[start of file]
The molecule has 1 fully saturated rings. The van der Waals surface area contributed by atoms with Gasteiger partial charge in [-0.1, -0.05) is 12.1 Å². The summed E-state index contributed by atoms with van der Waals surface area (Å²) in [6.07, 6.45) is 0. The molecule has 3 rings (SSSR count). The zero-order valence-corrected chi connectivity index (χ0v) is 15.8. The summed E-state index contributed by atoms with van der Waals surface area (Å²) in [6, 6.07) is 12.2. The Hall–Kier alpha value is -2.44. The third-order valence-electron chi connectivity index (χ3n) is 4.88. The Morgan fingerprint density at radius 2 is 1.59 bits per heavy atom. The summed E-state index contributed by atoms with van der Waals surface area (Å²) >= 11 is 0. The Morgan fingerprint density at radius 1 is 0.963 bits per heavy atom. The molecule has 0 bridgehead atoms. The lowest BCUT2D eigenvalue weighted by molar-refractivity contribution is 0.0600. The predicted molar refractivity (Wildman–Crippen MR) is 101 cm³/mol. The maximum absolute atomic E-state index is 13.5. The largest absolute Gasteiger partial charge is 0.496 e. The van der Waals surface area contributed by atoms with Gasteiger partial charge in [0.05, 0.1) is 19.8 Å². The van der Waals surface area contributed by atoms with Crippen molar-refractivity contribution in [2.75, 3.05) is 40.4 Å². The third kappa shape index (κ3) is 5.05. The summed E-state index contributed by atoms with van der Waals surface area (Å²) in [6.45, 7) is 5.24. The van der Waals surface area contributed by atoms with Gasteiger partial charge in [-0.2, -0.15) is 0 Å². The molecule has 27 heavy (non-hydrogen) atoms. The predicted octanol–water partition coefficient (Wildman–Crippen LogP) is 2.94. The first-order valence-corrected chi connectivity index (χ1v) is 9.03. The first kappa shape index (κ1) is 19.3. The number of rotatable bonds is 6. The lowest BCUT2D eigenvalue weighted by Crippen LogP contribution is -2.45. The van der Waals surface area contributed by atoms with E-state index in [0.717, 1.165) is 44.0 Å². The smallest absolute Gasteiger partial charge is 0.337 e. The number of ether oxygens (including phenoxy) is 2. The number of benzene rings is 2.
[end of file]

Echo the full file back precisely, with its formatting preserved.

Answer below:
The molecule has 1 fully saturated rings. The van der Waals surface area contributed by atoms with Gasteiger partial charge in [-0.1, -0.05) is 12.1 Å². The summed E-state index contributed by atoms with van der Waals surface area (Å²) in [6.07, 6.45) is 0. The molecule has 3 rings (SSSR count). The zero-order valence-corrected chi connectivity index (χ0v) is 15.8. The summed E-state index contributed by atoms with van der Waals surface area (Å²) in [6, 6.07) is 12.2. The Hall–Kier alpha value is -2.44. The third-order valence-electron chi connectivity index (χ3n) is 4.88. The Morgan fingerprint density at radius 2 is 1.59 bits per heavy atom. The summed E-state index contributed by atoms with van der Waals surface area (Å²) >= 11 is 0. The Morgan fingerprint density at radius 1 is 0.963 bits per heavy atom. The molecule has 0 bridgehead atoms. The lowest BCUT2D eigenvalue weighted by molar-refractivity contribution is 0.0600. The predicted molar refractivity (Wildman–Crippen MR) is 101 cm³/mol. The maximum absolute atomic E-state index is 13.5. The largest absolute Gasteiger partial charge is 0.496 e. The van der Waals surface area contributed by atoms with Gasteiger partial charge in [0.05, 0.1) is 19.8 Å². The van der Waals surface area contributed by atoms with Crippen molar-refractivity contribution in [2.75, 3.05) is 40.4 Å². The third kappa shape index (κ3) is 5.05. The summed E-state index contributed by atoms with van der Waals surface area (Å²) in [6.45, 7) is 5.24. The van der Waals surface area contributed by atoms with Gasteiger partial charge in [-0.2, -0.15) is 0 Å². The molecule has 27 heavy (non-hydrogen) atoms. The predicted octanol–water partition coefficient (Wildman–Crippen LogP) is 2.94. The first-order valence-corrected chi connectivity index (χ1v) is 9.03. The first kappa shape index (κ1) is 19.3. The number of rotatable bonds is 6. The lowest BCUT2D eigenvalue weighted by Crippen LogP contribution is -2.45. The van der Waals surface area contributed by atoms with E-state index in [0.717, 1.165) is 44.0 Å². The smallest absolute Gasteiger partial charge is 0.337 e. The number of ether oxygens (including phenoxy) is 2. The number of benzene rings is 2.